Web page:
DF: Myths about Pressure Points

Clark Kent

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Sep 11, 2006
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Myths about Pressure Points
By kingoftheforest - Tue, 24 Jun 2008 21:56:05 GMT
Originally Posted at: Deluxe Forums


Recently someone in a group I spend time with asked about pressure point striking and no touch knockout. While I have never seen a no touch knockout, and personally don't believe you can drop someone without contact outside of T.V. land.
There are some regularly targeted points on the body that also happen to correspond to pressure points taught in TCMA's.

Let me first put forth that as above stated these are regularly hit points and if you hit someone hard enough in these places there is a clear medical reason they cause knockouts, pain or organ damage. There is nothing mystical or magical about them and I am not claiming there is. In fact if a proper review of TCMA's is done you will notice the monks and fighters found these out by accident after the fact. Saying pressure points came first is putting the cart before the horse.

So I will use some common Karate "pressure points" or Kyusho to illustrate. Remember it is not only where you hit a person but how you hit a person. The direction and what part of the body you hit with has shown, in studies to cause greater or lesser damage. For instance an elbow to the temple usually causes more damage than a straight jab. Just as a kick to someone's head while they are in a kneeling position tends to do more damage than if you lean down and punch them. Plus it makes more sense.

Here are the points that correlate to the locations named above (Kyusho) and a short explanation medically not mystically on why they work.

Chin: Conceptor Vessel 24 or CV 24.

Medical cause of K.O.: This drops the opponent due to the shock the brain absorbs from the strike.

Temple: Gall Bladder GB1

Medical cause of K.O.: Once again shock to the brain from the impact. Also there is the obvious chance of damage to the eye as well.

Back of Head: Gall Bladder 20

Medical Cause: Once again shock to brain from strike. Which is pretty common with any strike to the head as I'm sure everyone is aware.

Side of Jaw: Stomach ST5

Medical Cause: Same as above, as well as the possible dislocation or damage to jaw, as well as damage to teeth.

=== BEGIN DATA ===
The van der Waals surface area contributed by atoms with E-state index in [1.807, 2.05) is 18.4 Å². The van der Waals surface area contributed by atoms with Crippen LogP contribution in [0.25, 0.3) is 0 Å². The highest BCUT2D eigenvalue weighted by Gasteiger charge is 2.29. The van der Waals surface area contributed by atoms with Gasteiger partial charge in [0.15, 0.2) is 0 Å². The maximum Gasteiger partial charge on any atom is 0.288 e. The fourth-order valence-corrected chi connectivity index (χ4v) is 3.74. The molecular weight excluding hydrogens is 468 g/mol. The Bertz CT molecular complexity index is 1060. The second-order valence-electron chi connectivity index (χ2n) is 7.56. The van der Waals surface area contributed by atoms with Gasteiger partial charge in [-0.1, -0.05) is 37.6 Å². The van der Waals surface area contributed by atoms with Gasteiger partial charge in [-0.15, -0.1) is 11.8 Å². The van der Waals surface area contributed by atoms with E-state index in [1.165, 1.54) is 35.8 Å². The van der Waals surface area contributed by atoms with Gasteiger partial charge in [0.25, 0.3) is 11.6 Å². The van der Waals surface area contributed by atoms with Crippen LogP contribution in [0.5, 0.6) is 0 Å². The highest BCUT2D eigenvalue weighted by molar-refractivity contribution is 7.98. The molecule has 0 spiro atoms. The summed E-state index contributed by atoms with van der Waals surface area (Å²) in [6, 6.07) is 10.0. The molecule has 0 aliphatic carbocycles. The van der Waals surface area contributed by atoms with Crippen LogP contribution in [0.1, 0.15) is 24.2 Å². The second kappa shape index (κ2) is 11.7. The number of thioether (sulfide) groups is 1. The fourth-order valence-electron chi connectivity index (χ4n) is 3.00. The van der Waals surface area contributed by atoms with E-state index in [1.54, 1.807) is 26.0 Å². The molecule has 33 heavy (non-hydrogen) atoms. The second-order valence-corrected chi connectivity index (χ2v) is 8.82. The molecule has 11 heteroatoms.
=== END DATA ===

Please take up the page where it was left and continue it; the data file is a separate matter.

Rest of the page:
Top of Nose: Governing Vessel 25 or GV 25

Medical Cause: Well it makes your eyes water because it's sensitive and hurts like hell due to the soft tissue. ( I know obvious one)

Inner Bicep: Heart 1 HT 1

This hurts because it is not only on top of a nerve but also the axillary artery. Striking here hard will pinch off the artery for a second causing a pause in blood flow. However short that is never a good thing.

Inner Elbow: Heart 3 HT3

This is right on you Ulnar nerve which controls your 4th and 5th finger as well as some movement in the hand. Or as we better know it your funny bone.

Inner wrist: Heart 7 HT 7

This is were your tendons and muscles meet you hand. Several nerves here.

Under sternum: Conceptor Vessel 15 CV 15

The xiphoid process, or breast bone is located directly under this point, when this is depressed or broken off it drives into the heart muscles.

Inner Thigh: Spleen 11 SP11

This falls right on the femoral artery. 'Nuff said

Outer thigh: Gall Bladder 31 GB 31

The Lateral cutaneous nerve sits right under this point and extends to the spinal column.

Floating Rib: Gall Bladder 25 GB 25

I believe this covers all if not most of the important points aimed for in Kyusho as well as in most arts. These are all western medical explanation for why they work no magick no mumbo jumbo just regular things you can verify with any doctor of medicine. I hope this clears up some of the stigma for people who believe everyone who studies pressure point thinks they are a super hero or some mystic. A lot of this just boils down to good ole common sense and application of 100's of years of fighting and studying the human body.

Although people are a bit larger, live longer, and have gotten somewhat taller, according to historians, we still have the basic 2 arms 2 legs a head and a torso. Mind you since these points are relatively close together (about 2 finger widths apart) Depending on the striking implement you may hit more than one point. These just cover the points closest to the target area.



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